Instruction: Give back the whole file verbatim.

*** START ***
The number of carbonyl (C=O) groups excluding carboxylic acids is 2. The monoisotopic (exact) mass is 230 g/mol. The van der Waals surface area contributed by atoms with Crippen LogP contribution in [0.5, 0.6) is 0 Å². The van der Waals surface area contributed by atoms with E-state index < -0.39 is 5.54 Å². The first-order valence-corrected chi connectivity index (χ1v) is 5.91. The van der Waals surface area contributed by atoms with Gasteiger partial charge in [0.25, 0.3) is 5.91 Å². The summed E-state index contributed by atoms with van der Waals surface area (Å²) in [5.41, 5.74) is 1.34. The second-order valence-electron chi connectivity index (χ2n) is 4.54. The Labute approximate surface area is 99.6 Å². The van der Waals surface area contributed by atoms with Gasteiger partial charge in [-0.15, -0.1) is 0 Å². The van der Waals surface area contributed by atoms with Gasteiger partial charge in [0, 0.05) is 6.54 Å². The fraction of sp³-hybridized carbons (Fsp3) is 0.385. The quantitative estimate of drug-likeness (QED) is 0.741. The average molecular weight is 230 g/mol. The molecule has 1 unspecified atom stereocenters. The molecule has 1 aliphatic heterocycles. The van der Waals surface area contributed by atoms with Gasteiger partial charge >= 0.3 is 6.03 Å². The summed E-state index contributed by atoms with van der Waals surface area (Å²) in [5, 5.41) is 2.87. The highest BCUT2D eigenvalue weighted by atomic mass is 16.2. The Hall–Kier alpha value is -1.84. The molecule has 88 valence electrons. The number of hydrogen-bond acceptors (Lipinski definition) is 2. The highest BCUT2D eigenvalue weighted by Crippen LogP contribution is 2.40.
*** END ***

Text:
The number of carbonyl (C=O) groups excluding carboxylic acids is 2. The monoisotopic (exact) mass is 230 g/mol. The van der Waals surface area contributed by atoms with Crippen LogP contribution in [0.5, 0.6) is 0 Å². The van der Waals surface area contributed by atoms with E-state index < -0.39 is 5.54 Å². The first-order valence-corrected chi connectivity index (χ1v) is 5.91. The van der Waals surface area contributed by atoms with Gasteiger partial charge in [0.25, 0.3) is 5.91 Å². The summed E-state index contributed by atoms with van der Waals surface area (Å²) in [5.41, 5.74) is 1.34. The second-order valence-electron chi connectivity index (χ2n) is 4.54. The Labute approximate surface area is 99.6 Å². The van der Waals surface area contributed by atoms with Gasteiger partial charge in [-0.15, -0.1) is 0 Å². The van der Waals surface area contributed by atoms with Gasteiger partial charge in [0, 0.05) is 6.54 Å². The fraction of sp³-hybridized carbons (Fsp3) is 0.385. The quantitative estimate of drug-likeness (QED) is 0.741. The average molecular weight is 230 g/mol. The molecule has 1 unspecified atom stereocenters. The molecule has 1 aliphatic heterocycles. The van der Waals surface area contributed by atoms with Gasteiger partial charge >= 0.3 is 6.03 Å². The summed E-state index contributed by atoms with van der Waals surface area (Å²) in [5, 5.41) is 2.87. The highest BCUT2D eigenvalue weighted by atomic mass is 16.2. The Hall–Kier alpha value is -1.84. The molecule has 88 valence electrons. The number of hydrogen-bond acceptors (Lipinski definition) is 2. The highest BCUT2D eigenvalue weighted by Crippen LogP contribution is 2.40.